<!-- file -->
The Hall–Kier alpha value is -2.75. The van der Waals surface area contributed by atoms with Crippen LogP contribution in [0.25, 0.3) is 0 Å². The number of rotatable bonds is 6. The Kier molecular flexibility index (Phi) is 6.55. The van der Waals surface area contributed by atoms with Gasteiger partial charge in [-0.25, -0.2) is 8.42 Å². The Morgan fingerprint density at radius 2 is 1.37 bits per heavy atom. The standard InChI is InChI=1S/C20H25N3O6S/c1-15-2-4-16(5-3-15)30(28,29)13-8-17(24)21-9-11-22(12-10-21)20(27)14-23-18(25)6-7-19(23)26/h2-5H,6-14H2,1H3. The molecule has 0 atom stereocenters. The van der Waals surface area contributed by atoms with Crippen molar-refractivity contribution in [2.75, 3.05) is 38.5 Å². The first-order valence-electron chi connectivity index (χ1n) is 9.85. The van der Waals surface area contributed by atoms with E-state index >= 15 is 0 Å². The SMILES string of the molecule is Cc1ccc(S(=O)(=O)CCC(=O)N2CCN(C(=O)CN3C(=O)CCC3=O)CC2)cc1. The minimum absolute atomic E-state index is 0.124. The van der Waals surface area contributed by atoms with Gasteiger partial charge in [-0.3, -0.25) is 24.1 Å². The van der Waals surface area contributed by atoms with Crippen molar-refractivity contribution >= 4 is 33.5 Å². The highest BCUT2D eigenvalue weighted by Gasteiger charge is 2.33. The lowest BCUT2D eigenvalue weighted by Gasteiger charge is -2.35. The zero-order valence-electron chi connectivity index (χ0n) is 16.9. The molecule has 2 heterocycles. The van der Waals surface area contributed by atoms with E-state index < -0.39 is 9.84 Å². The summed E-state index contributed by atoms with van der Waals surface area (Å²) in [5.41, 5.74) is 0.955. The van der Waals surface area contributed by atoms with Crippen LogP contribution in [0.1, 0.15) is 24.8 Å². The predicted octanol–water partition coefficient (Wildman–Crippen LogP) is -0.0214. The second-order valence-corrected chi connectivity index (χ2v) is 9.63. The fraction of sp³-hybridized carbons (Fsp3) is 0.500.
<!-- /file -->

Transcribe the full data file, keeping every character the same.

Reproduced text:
The Hall–Kier alpha value is -2.75. The van der Waals surface area contributed by atoms with Crippen LogP contribution in [0.25, 0.3) is 0 Å². The number of rotatable bonds is 6. The Kier molecular flexibility index (Phi) is 6.55. The van der Waals surface area contributed by atoms with Gasteiger partial charge in [-0.25, -0.2) is 8.42 Å². The Morgan fingerprint density at radius 2 is 1.37 bits per heavy atom. The standard InChI is InChI=1S/C20H25N3O6S/c1-15-2-4-16(5-3-15)30(28,29)13-8-17(24)21-9-11-22(12-10-21)20(27)14-23-18(25)6-7-19(23)26/h2-5H,6-14H2,1H3. The molecule has 0 atom stereocenters. The van der Waals surface area contributed by atoms with Crippen molar-refractivity contribution in [2.75, 3.05) is 38.5 Å². The first-order valence-electron chi connectivity index (χ1n) is 9.85. The van der Waals surface area contributed by atoms with E-state index >= 15 is 0 Å². The SMILES string of the molecule is Cc1ccc(S(=O)(=O)CCC(=O)N2CCN(C(=O)CN3C(=O)CCC3=O)CC2)cc1. The minimum absolute atomic E-state index is 0.124. The van der Waals surface area contributed by atoms with Gasteiger partial charge in [-0.3, -0.25) is 24.1 Å². The van der Waals surface area contributed by atoms with Crippen molar-refractivity contribution >= 4 is 33.5 Å². The highest BCUT2D eigenvalue weighted by Gasteiger charge is 2.33. The lowest BCUT2D eigenvalue weighted by Gasteiger charge is -2.35. The zero-order valence-electron chi connectivity index (χ0n) is 16.9. The molecule has 2 heterocycles. The van der Waals surface area contributed by atoms with E-state index < -0.39 is 9.84 Å². The summed E-state index contributed by atoms with van der Waals surface area (Å²) in [5.41, 5.74) is 0.955. The van der Waals surface area contributed by atoms with Crippen LogP contribution in [0.1, 0.15) is 24.8 Å². The predicted octanol–water partition coefficient (Wildman–Crippen LogP) is -0.0214. The second-order valence-corrected chi connectivity index (χ2v) is 9.63. The fraction of sp³-hybridized carbons (Fsp3) is 0.500.